Tony Kushner, the Pulitzer and Tony Award winning playwright of Angels in America, will be receiving a honorary degree from the City University of New York next month after all, at the John Jay College of Criminal Justice’s graduation ceremony on June 3rd.
Kushner was under the impression that he would simply accept the honorary degree — the 15th of his career — after John Jay told him they wanted to give it to him. He was unaware that the CUNY Board of Trustees had to sign off on John Jay’s offer after they had made it to him.
But even though the Board’s vote is normally just a formality, they approved all candidates but Kushner and tabled his nomination at a meeting last week, after CUNY board member Jeffrey Wiesenfeld attacked Kushner for what he described as his anti-Israel views. Wiesenfeld seemed particularly incensed at Kushner’s alleged use of the term ethnic cleansing, and said in an interview, “My mother would call Tony Kushner a kapo.”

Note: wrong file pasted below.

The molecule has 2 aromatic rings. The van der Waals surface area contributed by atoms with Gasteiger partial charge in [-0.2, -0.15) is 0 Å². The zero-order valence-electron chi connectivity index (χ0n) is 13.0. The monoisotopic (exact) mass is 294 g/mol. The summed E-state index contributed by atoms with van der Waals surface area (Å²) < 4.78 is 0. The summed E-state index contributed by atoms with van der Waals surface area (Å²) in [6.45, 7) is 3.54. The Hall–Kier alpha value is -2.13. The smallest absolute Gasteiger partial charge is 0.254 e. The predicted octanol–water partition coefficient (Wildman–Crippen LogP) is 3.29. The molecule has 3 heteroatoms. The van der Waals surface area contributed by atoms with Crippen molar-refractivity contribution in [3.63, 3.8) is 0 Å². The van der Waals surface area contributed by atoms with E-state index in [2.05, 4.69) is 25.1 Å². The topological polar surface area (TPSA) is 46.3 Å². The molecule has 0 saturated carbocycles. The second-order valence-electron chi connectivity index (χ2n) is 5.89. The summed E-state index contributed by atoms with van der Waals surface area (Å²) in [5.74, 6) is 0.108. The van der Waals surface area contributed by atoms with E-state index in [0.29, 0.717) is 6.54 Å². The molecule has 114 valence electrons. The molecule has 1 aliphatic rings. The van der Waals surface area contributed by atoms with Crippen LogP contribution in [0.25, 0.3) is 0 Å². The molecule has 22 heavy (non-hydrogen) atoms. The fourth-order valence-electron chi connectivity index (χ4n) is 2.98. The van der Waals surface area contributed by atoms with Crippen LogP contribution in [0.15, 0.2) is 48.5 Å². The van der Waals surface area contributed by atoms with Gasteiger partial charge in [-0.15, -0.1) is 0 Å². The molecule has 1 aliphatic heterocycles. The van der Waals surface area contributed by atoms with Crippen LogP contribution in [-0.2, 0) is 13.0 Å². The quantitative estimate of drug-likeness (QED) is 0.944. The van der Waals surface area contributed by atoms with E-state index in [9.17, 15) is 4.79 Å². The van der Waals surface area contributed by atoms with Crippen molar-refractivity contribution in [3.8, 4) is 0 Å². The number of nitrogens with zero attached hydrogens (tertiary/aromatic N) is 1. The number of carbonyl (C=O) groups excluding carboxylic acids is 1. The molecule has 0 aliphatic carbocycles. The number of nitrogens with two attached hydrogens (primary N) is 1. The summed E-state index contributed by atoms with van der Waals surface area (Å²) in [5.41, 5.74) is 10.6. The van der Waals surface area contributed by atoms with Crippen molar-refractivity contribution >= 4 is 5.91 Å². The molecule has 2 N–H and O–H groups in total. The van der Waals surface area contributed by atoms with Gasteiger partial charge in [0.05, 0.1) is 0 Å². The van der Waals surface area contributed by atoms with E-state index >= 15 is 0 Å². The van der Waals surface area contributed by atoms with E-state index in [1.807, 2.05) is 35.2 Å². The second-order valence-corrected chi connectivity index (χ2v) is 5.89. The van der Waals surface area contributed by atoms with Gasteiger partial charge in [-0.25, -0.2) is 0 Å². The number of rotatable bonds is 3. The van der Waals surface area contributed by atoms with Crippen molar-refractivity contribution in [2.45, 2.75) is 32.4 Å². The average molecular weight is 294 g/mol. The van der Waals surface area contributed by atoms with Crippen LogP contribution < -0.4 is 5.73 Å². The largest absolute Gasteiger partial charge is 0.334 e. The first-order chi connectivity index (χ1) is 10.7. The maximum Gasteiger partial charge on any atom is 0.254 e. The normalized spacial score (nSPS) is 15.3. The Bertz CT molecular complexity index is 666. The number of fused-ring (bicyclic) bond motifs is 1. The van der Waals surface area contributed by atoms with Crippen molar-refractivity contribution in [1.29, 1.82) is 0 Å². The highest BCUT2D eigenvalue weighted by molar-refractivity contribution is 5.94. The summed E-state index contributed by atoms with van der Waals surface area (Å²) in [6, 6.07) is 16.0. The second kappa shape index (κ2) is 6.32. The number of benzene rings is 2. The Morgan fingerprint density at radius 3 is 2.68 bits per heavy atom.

Kushner said that he was unaware that of the approval meeting, was given no chance to defend himself, and that his political beliefs were grossly mischaracterized. When the board overruled John Jay’s desire to give him the degree, they faced a huge backlash of criticism, which increased throughout last week. Kushner’s many allies in academic and artistic circles came to his defense. Other honorary degree recipients, including Barabra Erenreich and Michael Cunnigham, planned to return their degrees. Protestors held signs outside the premiere of his new play at the Public Theater, supporting him and denouncing CUNY. In keeping CUNY from awarding the degree, Wiesenfeld opened CUNY to charges not just of being intolerant of any views critical about Israel, but to charges of academic freedom in general.
Under mounting pressure, the seven member CUNY Executive Committee met last night, and voted to overrule the 17 member Board of Trustees and uphold John Jay’s original decision. There was some doubt about whether Kushner would accept the degree after all of this, which he reportedly no longer wanted but seemed reluctantly willing to accept if it proved important to John Jay. Michael Busch, a CUNY instructor who has been closely following the story, tweets that Kushner has told him he will, in fact, accept the degree next month.